Bendigo Wine Region VIC
The first vines in the Bendigo region were planted in the 1850s and by the 1880s had gained international recognition. Today the wineries in the region continue to win awards for their outstanding Shiraz and Cabernet Sauvignon. In a judging of the 2012 vintage at Le Concours des Vins de Victoria, held last November, BlackJack Vineyards received two Bronze medals; Glenwillow received a Gold and Bronze medal; Harcourt Valley Winery received eight Gold medals, four Silver and four Bronze; Sandhurst Ridge Winery won a Bronze medal and Turners Crossing won a Silver medal. The majority of these wineries are small to medium-sized and are still run by the families who founded them. Traditional hands on techniques include open stainless steel fermentation, small barrel maturation in French and American oak, egg white fining and hand bottling and labelling. Most Bendigo wineries have cellar doors, many have restaurants or cafes and some even offer accommodation. They are mainly within a 20 km radius of the City of Bendigo. We visited Harcourt Valley and BlackJack wineries (a bit further south) earlier this year.
Taking the Calder Freeway from Melbourne through the area known as Ravenswood, 20 minutes south of Bendigo, the turn-off on Soldier Settlement Road leads to Killiecrankie Wines. Set in a renovated 1880s brick cottage, the cellar door offers premium individual wines. Winemaker, John Monteath, honed his craft working with some of the best wineries in the Bendigo and Heathcote regions. Fruit brought in from vineyards in those regions is hand plunged, basket pressed and allowed to develop with minimal intervention. Only the best vintages are put on the market. The Killiecrankie Shiraz was first released in 2005 and the 2012 vintage, which we bought, shows luscious black berries, plums, spice, liquorice and mint on the nose with toasty oak and soft tannins on the palate. A 2014 Tempranillo named after gold fields entertainer Lola Montez is an innovation suited to this area, while the Crankie, my favourite, offers a light, easy drinking Shiraz that stands head and shoulders above others defined in this style.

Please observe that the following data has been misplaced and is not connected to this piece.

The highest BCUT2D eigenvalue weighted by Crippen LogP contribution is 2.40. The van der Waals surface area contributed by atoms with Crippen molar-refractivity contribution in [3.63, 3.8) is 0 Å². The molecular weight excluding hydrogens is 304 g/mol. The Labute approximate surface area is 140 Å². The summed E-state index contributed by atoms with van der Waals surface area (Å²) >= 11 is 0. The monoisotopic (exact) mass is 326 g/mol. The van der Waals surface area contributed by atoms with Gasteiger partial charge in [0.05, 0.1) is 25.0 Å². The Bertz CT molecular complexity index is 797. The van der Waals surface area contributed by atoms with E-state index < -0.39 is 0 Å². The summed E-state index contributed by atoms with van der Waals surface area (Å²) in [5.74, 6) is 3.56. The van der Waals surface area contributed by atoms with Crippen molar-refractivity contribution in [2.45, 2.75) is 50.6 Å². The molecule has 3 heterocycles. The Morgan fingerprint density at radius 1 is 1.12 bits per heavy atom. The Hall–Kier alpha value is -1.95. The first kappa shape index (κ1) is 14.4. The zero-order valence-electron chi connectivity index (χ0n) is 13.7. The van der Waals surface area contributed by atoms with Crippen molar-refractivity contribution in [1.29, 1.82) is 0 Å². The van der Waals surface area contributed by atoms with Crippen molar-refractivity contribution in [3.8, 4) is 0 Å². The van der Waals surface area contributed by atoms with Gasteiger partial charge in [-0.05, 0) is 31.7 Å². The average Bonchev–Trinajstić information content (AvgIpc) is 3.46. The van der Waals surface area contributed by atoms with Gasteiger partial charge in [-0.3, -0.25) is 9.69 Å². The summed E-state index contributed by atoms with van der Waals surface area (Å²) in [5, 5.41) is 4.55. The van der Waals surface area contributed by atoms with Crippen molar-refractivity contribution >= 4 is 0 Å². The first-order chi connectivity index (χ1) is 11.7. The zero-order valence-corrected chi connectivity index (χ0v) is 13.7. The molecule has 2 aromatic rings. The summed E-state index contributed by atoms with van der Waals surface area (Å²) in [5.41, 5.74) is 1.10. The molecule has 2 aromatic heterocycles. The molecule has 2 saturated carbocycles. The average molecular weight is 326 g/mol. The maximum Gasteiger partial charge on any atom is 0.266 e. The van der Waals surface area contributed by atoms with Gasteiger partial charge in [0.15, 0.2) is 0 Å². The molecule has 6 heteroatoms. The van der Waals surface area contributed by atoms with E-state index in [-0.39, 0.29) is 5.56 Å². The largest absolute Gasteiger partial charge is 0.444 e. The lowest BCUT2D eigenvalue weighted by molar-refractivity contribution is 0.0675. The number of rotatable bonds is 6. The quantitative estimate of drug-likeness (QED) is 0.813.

After meeting up with friends at El Beso café in View Street, Bendigo – for a very tasty light lunch – we called in to the Pondalowie Vineyards store just a few doors up. Dominic and Krystina Morris established their vineyard in 1996 in Bridgewater on Loddon, 40km north-west of Bendigo, eventually planting Shiraz, Tempranillo, Cabernet Sauvignon, Malbec and Viognier on 25 acres. All vines are hand-pruned and, with minimal drip irrigation, yields are kept intentionally low to maximise flavour in the wines. Their second label – Pinga Wines – comes usually from fruit sourced from growers in the Heathcote region and more recently, the King Valley, which this year allowed the winery to release a Pinot Grigio, and a Rosé. Both traditional and modern winemaking techniques are used including ideas picked up from the Morris’s winemaking experience in Portugal’s Douro Valley. Wine critic James Halliday has given the winery his 5 black star rating for 10 consecutive years, a higher 5 red star rating in the last couple of years and in his 2015 Wine Companion he awards the 2012 Shiraz and the 2012 Shiraz Viognier a score of 95 points. The wines on tasting included the MT Unwooded Tempranillo, the Vineyard Blend (Shiraz Cabernet), the 2013 Shiraz, and a 2013 Cabernet Sauvignon. We have been drinking this label for a few years now and are on the mailing list for newsletters. Our friends were quite impressed with the wines too and bought up well!